Can Canada support mega-agencies?

Merger mania has struck again and more agencies are expected to soon fall prey.
Within the industry, speculation is that by the end of this year, there will only be four global agency networks. The recent $3-billion US merger of Publicis Group and Bcom3 Group along with their long-term strategic alliance with Dentsu of Japan gives Publicis 11 different agency brands in Canada. The other three larger networks - Omnicom, Interpublic and WPP - each have around 20.
On a global scale, the industry is now waiting for smaller networks Cordiant, owned by the Saatchi brothers, Grey Global Group and Havas Advertising, owner of Euro RSCG and Arnold Worldwide, to either join forces or sign on with one of the big four.

Merger mania has struck again and more agencies are expected to soon fall prey.

Within the industry, speculation is that by the end of this year, there will only be four global agency networks. The recent $3-billion US merger of Publicis Group and Bcom3 Group along with their long-term strategic alliance with Dentsu of Japan gives Publicis 11 different agency brands in Canada. The other three larger networks – Omnicom, Interpublic and WPP – each have around 20.

On a global scale, the industry is now waiting for smaller networks Cordiant, owned by the Saatchi brothers, Grey Global Group and Havas Advertising, owner of Euro RSCG and Arnold Worldwide, to either join forces or sign on with one of the big four.

As it stands, Publicis Group agency brands in Canada now include Leo Burnett, Starcom, Bensimon-Byrne D’Arcy, MediaVest, Medicus Group, Martel et Compagnie Publicite, Clarion Direct, Saatchi & Saatchi, Publicis, Optimedia and Dentsu agency DCC Communications.

With clients looking for accountability, accessibility and flexibility, is Canada big enough to support so many large agencies, or does it make better business sense for some consolidations within these groups?

Serge Rancourt, president and COO of Publicis Canada, doesn’t expect any mergers in Canada within any of the networks.

‘There are fewer holding companies with multi-agency brands holding a huge share of client business. With fewer groups we have to keep our agencies independent otherwise there are conflicts, and clients won’t go for that.

‘What will happen is on the media buying side you could have some merging because it’s easier to manage conflict. I think clients will see the benefit of media clout overcoming the potential conflicts.’

Rancourt does admit, however, that multinational agencies in Canada generally lose money on the international business they handle through global agreements because they have to pay fees back to their parent companies. He says that’s why agencies need a big chunk of local business to survive. For instance, Publicis Group encourages its agencies to have at least 50% local business. In Canada, he says, 80% of the business is local because that is where the profit is.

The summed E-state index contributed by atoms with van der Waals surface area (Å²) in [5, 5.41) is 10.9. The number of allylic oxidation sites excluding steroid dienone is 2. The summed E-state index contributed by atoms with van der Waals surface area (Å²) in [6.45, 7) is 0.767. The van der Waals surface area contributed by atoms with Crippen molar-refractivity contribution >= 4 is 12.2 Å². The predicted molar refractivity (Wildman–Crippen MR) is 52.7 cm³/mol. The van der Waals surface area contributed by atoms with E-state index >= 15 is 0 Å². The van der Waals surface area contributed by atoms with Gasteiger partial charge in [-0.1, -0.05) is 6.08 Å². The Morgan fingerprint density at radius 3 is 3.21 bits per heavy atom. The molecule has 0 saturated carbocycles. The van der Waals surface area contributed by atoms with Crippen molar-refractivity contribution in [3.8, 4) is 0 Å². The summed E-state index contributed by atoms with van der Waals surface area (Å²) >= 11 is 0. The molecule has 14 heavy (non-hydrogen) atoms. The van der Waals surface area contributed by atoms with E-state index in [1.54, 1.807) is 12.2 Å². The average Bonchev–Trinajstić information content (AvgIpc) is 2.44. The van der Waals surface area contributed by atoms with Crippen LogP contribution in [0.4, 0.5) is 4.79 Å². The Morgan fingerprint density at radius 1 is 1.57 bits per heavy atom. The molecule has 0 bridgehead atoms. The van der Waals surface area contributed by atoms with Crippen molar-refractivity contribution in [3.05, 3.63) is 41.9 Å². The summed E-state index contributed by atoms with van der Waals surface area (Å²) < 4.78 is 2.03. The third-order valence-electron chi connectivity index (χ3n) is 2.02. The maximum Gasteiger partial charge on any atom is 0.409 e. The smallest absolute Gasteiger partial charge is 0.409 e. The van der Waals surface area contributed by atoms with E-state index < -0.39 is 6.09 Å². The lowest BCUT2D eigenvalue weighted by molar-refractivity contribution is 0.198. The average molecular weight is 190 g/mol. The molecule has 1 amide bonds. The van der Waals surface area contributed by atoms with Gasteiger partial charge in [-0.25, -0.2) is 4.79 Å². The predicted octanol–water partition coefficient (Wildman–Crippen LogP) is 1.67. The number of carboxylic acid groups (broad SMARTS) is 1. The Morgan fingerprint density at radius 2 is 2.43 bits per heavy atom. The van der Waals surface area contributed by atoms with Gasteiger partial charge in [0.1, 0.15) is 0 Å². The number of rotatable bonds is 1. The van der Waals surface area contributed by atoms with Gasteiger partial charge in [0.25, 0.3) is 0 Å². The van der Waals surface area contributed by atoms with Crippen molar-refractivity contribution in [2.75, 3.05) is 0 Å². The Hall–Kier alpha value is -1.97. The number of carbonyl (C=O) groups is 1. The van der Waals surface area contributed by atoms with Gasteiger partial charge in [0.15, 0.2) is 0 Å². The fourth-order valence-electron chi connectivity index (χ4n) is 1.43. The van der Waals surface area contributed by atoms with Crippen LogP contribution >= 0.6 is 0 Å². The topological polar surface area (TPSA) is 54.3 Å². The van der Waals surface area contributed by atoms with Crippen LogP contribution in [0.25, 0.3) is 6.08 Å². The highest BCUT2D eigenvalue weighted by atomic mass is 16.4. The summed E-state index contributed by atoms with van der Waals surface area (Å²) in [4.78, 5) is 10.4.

He believes clients should be angry if they’re being charged an ‘overhead’ for services they don’t use and that ‘integrated’ agencies should, as Publicis does, charge for services on an à la carte basis.

Rancourt says there is enough business to go around in Canada and that although there are a number of agencies owned by a single holding company, they will all remain fiercely competitive.

Ron Lund, president and CEO of the Association of Canadian Advertisers (ACA), adds that with the number of ad agencies in Canada, competition ultimately benefits the advertiser.

But the ACA wants to make sure agencies don’t deliver high returns to head offices in New York, London or Paris on the backs of their Canadian clients.

‘We counsel our members to review their costs now, especially the overhead line, in great detail. It’s also our job to counsel our members on how to properly remunerate their agencies.

‘Overhead and the delivering of 18% to head office has got to spur on new [remuneration] models if in fact that number of agencies is going to exist. If we do get down to payment-by-results models we understand what the expectations of both parties are – and the income is skewed towards that.’

While Canada may not be over-agencied, Lund says advertisers are spending less on their marketing communications.

According to London, Eng.-based Taylor Nelson Sofres, actual U.S. media spending in 2001 was US$98.2 billion, a decline of 9.7% from 2000. New York-based Carat Expert projected Canadian media spending for 2001 at CDN$7.6 billion, a 3.3% increase over 2000, which is nowhere near the ’10% rule.’ In the past, ad budgets in Canada could be estimated by just taking 10% of the U.S. spend.